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Over 4,600 people have gone from J.P. Morgan’s ‘London whale’ division

There’s one area of J.P. Morgan’s business that stands out as losing a significant number of staff during the first quarter – its corporate and private equity division that houses the Chief Investment Office (CIO), home to the now infamous ‘London whale’ Bruno Iksil.

It now employs 18,026 people, more than 4,600 less than at the start of the year. A large part of the decline is due to the transfer of back office staff to the consumer banking division, which gained fewer than 2,000 people. Where did the rest of the 4,600 go? Out the door, perhaps. J.P. Morgan didn’t immediately respond to requests for comment.

The treasury and CIO division posted a $24m profit this year, a small consolation compared with the $2bn loss booked in the second quarter of 2012. Iksil was largely held responsible for the $6.2bn of losses notched up in J.P. Morgan’s CIO business last year.

Elsewhere, J.P. Morgan kick-started the first quarter reporting season with a bang. Overall profits jumped by 44% to $6.53bn, and its investment bank was $2.61bn in the black, a 28% increase from a year earlier and 30% up on the fourth quarter.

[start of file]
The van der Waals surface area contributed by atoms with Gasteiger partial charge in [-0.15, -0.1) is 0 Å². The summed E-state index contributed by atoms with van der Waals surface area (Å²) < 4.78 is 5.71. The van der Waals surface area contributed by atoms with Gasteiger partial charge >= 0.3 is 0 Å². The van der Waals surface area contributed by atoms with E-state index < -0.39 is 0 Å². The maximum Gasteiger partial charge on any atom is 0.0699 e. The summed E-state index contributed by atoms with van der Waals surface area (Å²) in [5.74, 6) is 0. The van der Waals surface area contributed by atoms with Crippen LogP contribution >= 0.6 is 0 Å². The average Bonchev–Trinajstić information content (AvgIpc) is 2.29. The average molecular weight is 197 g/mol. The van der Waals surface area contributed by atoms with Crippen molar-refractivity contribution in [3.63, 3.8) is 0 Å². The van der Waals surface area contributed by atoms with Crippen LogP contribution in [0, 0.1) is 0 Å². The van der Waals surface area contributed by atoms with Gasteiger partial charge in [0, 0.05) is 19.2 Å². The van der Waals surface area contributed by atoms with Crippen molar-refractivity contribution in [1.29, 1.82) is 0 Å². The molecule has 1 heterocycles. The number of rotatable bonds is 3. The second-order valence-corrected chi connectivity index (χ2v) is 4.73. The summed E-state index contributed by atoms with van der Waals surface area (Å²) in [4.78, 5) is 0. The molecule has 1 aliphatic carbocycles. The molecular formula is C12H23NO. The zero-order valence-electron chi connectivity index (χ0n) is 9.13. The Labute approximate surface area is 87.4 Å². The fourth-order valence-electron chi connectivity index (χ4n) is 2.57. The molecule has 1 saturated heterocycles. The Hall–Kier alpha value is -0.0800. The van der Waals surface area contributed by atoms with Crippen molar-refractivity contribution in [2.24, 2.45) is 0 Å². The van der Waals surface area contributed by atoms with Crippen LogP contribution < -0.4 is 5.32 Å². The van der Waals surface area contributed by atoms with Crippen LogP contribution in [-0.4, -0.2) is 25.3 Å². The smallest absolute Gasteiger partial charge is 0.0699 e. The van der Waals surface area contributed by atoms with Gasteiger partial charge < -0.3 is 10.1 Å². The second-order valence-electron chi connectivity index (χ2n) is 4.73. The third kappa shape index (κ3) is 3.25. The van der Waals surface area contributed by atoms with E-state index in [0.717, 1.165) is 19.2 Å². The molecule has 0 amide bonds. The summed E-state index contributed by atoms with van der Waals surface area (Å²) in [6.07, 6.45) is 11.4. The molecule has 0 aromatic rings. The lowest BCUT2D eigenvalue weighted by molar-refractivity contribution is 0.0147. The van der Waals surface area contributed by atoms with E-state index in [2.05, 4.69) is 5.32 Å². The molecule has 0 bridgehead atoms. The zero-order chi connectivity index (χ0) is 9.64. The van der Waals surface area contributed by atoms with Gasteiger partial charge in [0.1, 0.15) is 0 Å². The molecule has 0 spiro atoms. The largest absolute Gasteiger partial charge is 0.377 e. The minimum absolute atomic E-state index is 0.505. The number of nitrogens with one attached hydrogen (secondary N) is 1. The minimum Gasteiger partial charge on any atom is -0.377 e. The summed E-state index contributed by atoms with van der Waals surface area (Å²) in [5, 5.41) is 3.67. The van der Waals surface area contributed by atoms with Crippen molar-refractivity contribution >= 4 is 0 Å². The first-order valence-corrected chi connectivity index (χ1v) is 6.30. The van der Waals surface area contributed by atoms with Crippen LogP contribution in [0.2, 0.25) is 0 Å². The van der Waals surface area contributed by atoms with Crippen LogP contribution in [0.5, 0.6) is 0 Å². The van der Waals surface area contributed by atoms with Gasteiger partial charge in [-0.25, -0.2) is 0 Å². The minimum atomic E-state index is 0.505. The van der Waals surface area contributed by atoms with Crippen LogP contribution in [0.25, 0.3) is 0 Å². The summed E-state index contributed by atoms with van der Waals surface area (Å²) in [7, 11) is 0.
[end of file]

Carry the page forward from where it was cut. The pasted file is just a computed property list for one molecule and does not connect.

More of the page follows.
However, revenues in its investment bank were flattered by an accounting gain in its credit spread. DVA movements wiped $907m off first quarter revenues in Q1 2012, but boosted them by $126m this year.

J.P. Morgan announced at an investor day in February that it was cutting 17,000 jobs, largely in its retail banking business, but that “cost synergies” would hit its investment bank. Headcount has been slowly declining – it now employs 51,634 people in investment banking, down from 53,039 in the first quarter of 2012.

However, it appears to be keeping compensation accrual relatively consistent, sticking with its pledge that it would be “maintaining pay for performance culture” again outlined in its investor day. Overall, the comp pot fell from $3.62bn in 2012 to $3.37bn in the first quarter of this year. But on a pay-per-head basis compensation has remained steady – at $65.3k accrued during Q1 2013 and $68.3k last year.

Revenues in both the Europe, Middle East and Africa (EMEA) and North American investment banking business increased year on year. In EMEA they went from $3bn in Q1 2012 to $3.3bn and North American revenues jumped from $4.78bn to $5.2bn.

Asset management has been touted as a growth area at J.P. Morgan for some time –it increased pay for portfolio managers this year while clamping down on banker bonuses – and this is continuing. Headcount is up 140 since the beginning of the year, and nearly 800 since this point in 2012.

However, so far this hasn’t been reflected in compensation – on a pay per head basis, $62.8k has been accrued in 2013, exactly the same as this point In 2012.

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